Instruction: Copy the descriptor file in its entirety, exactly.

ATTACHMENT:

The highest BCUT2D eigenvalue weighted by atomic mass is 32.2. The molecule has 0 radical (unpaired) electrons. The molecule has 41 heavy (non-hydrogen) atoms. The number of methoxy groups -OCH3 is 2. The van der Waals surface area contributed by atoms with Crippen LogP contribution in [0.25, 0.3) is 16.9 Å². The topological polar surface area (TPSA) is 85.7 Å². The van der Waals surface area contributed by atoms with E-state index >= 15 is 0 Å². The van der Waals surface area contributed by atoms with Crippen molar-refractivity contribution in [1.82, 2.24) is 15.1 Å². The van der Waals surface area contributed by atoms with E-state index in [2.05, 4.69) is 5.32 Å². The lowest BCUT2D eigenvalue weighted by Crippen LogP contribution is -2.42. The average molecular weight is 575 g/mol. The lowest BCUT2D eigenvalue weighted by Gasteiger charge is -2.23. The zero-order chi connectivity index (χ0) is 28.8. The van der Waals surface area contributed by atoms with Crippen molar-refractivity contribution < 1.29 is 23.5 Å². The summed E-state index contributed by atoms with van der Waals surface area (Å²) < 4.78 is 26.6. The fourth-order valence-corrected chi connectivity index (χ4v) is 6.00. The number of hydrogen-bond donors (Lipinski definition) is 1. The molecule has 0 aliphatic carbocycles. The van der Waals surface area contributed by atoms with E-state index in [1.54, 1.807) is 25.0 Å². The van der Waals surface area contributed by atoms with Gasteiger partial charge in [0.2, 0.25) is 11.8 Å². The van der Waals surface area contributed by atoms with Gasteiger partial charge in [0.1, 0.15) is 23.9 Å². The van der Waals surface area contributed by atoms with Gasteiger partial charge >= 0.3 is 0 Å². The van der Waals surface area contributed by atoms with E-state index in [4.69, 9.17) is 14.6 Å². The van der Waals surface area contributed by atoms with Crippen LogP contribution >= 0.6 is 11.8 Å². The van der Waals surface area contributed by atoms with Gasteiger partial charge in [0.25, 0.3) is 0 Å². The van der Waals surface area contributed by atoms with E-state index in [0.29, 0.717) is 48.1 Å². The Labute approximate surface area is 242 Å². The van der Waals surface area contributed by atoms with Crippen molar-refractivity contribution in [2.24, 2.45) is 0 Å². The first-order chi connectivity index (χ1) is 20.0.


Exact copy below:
The highest BCUT2D eigenvalue weighted by atomic mass is 32.2. The molecule has 0 radical (unpaired) electrons. The molecule has 41 heavy (non-hydrogen) atoms. The number of methoxy groups -OCH3 is 2. The van der Waals surface area contributed by atoms with Crippen LogP contribution in [0.25, 0.3) is 16.9 Å². The topological polar surface area (TPSA) is 85.7 Å². The van der Waals surface area contributed by atoms with E-state index >= 15 is 0 Å². The van der Waals surface area contributed by atoms with Crippen molar-refractivity contribution in [1.82, 2.24) is 15.1 Å². The van der Waals surface area contributed by atoms with E-state index in [2.05, 4.69) is 5.32 Å². The lowest BCUT2D eigenvalue weighted by Crippen LogP contribution is -2.42. The average molecular weight is 575 g/mol. The lowest BCUT2D eigenvalue weighted by Gasteiger charge is -2.23. The zero-order chi connectivity index (χ0) is 28.8. The van der Waals surface area contributed by atoms with Crippen molar-refractivity contribution < 1.29 is 23.5 Å². The summed E-state index contributed by atoms with van der Waals surface area (Å²) < 4.78 is 26.6. The fourth-order valence-corrected chi connectivity index (χ4v) is 6.00. The number of hydrogen-bond donors (Lipinski definition) is 1. The molecule has 0 aliphatic carbocycles. The van der Waals surface area contributed by atoms with E-state index in [1.54, 1.807) is 25.0 Å². The van der Waals surface area contributed by atoms with Gasteiger partial charge in [0.2, 0.25) is 11.8 Å². The van der Waals surface area contributed by atoms with Gasteiger partial charge in [0.1, 0.15) is 23.9 Å². The van der Waals surface area contributed by atoms with Gasteiger partial charge >= 0.3 is 0 Å². The van der Waals surface area contributed by atoms with E-state index in [4.69, 9.17) is 14.6 Å². The van der Waals surface area contributed by atoms with Crippen LogP contribution >= 0.6 is 11.8 Å². The van der Waals surface area contributed by atoms with Gasteiger partial charge in [0.25, 0.3) is 0 Å². The van der Waals surface area contributed by atoms with E-state index in [0.29, 0.717) is 48.1 Å². The Labute approximate surface area is 242 Å². The van der Waals surface area contributed by atoms with Crippen molar-refractivity contribution in [2.24, 2.45) is 0 Å². The first-order chi connectivity index (χ1) is 20.0.